How does she know how to do that, you wonder, amazed as your new kitten clambers in her litterbox to do her duty. It’s a great mystery to most cat owners, but animal behaviorists clearly understand our cats’ natural affinity for using the litterbox.
“It’s an inbred characteristic,” explains John Prange, DVM, a veterinary consultant for LitterMaid, a self-cleaning litterbox manufacturer. “Cats were originally desert animals, and they discovered they liked to cover their waste with sand. It’s easy to dig into.”
Many innovations throughout the years have improved the conditions in which our cats answer nature’s call. But if you think setting up the perfect cat bathroom means simply tossing any old litter into an old box and walking away, you’ve barely scratched the surface.
In the past, owning an indoor cat was challenging as far as litter box issues were concerned. We used sand or wood ashes as box filler and put up with the smell because we loved our cats and wanted to keep them safe. That changed in the late 1940s when clay salesman Edward Lowe discovered his product worked rather nicely in a cat’s litterbox. More and more of us began bringing our cats indoors. In 1984, Thomas Nelson came up with a clumping version of clay-based litter. Touting his product as a better way to handle cat box duties, Nelson called his litter Better Way.
Since then, the market has become literally littered with litters and there’s a bumper crop of box choices as well, priced from a few dollars to upward of $200. In addition, numerous accessories, such as box liners, specially-designed scoopers and odor control products are available.
The reason for this plethora of products is clear: Cats are the No. 1 pet in America, and cat owners will go out of their way to ensure their cats’ happiness and health. Just look at the numbers on litterboxes alone. According to the American Pet Product Manufacturers Association’s (APPMA) 1999-2000 National Pet Owners Survey, eight out of 10 cat owners own a litter box. Seventy-two percent of total cat owners own one litterbox, 44 percent of multiple-cat owners own two or more boxes, and 88 percent of single-cat owners own one box.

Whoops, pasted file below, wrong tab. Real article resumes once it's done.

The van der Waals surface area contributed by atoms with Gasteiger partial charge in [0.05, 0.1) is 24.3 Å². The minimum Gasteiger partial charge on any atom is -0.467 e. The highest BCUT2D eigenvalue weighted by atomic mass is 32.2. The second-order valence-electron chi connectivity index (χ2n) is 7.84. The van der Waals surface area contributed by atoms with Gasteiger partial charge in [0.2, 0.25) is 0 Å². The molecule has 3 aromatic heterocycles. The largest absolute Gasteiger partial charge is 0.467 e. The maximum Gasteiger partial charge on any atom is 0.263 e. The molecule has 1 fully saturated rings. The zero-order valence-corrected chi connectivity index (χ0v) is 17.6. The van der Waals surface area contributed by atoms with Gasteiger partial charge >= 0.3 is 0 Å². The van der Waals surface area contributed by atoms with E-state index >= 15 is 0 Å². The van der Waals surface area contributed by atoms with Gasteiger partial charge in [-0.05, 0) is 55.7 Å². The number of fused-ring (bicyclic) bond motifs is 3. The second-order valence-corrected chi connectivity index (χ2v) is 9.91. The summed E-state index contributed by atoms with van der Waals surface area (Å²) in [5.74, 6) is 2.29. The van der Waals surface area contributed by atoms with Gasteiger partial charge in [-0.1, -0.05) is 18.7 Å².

And not only do we have more cats, but today’s indoor cats are living longer. An average outdoor cat’s life expectancy is two to five years, whereas an indoor cat’s is 17 or more years, according to The Humane Society of the United States and the American Humane Association.
To accommodate these indoor cats and their needs, there is a wide selection of litter products available.
Higher tech choices include the Lift N’ Sift litterbox system and the Petmate Litter Pan and Hood sets. The three-tray system works like this: a sifting tray sits inside a solid tray. You pour the litter into the top tray and let kitty take it from there. To clean, just lift the sifting tray and sift out the clumps. Place the sifting tray into the empty tray and pour the litter from the full tray into the empty one. Put the now-empty one on the bottom. The Petmate Litter Pan and Hood sets mean “privacy for your cat and less spills and odor for you.” The hood holds your liner in place, and replaceable odor-controlling filters help keep things fresh. These setups each cost about $20.
Van Ness has a whole line of boxes, including Enclosed Cat Pans. These pans are designed to prevent spills, provide privacy and freshen trapped air with zeolite filters; zeolite is an odor trapping mineral. Van Ness also offers the Sifting Cat Pan – which eliminates scooping, cat owners simply lift the screen and sift the lumps out – and the Large-Framed Cat Pan. The frame snaps onto the bottom, holding a liner in place. The sifting pan is about $20, and the framed pan is about $10.
Booda carries the basic Booda Box litterbox, the hooded Booda Loo litterbox, which features a transparent odor control door, and the top-of-the-line Booda Zero-Max Push Button Litter System, which has a retractable lid with an extra-wide opening for easier cleaning. This Booda product features more headroom for kitty and the Zero-Max Odor Prevention charcoal filter system. Booda’s boxes range in price from approximately $22 to $40.
Ease of cleaning is also the focus of LitterMaid’s Advanced Deluxe Automatic Self-Cleaning Litter Box, which appears to be something right out of the Jetsons. You fill the box with premium-quality clumping litter and either plug it into a convenient wall socket or let it run on D-cell batteries.
LitterMaid has launched its own line of fragrance-free clumping litter in order to “control the variations” found in litter, according to Kristen Verrati, marketing manager for LitterMaid.
“The moisture content [in litter] varies, as do the antibacterial additives, and whether fragrance is added,” Verrati explains.
With the LitterMaid system, an electronic eye senses when kitty has used and departed the box. Ten minutes later, an automatic sifting rake moves through the litter, picking up any waste and depositing it into a sealed, airtight container. The sifting comb then returns to its original position, ready for your kitty’s next visit.
When the reusable/disposable waste container is full, it can be thrown away or washed out for reuse. Convenience doesn’t come cheap, however; the basic Litter- Maid model runs about $160, while the “Mega” Advanced Deluxe setup costs $200. Available accessories include a paw-cleaning mat ($15), replacement receptacles ($20) and a privacy tent ($20).
Perhaps even more futuristic is the R2D2-esqe Litter-Robot. This large-capacity, automatic self-cleaning device, which is a large globe sitting on a base, works with all clumping litters and promises no more mess, no more hassles and “happy cats,” says Brad Baxter, president of Automated Pet Care Products, makers of the Litter-Robot.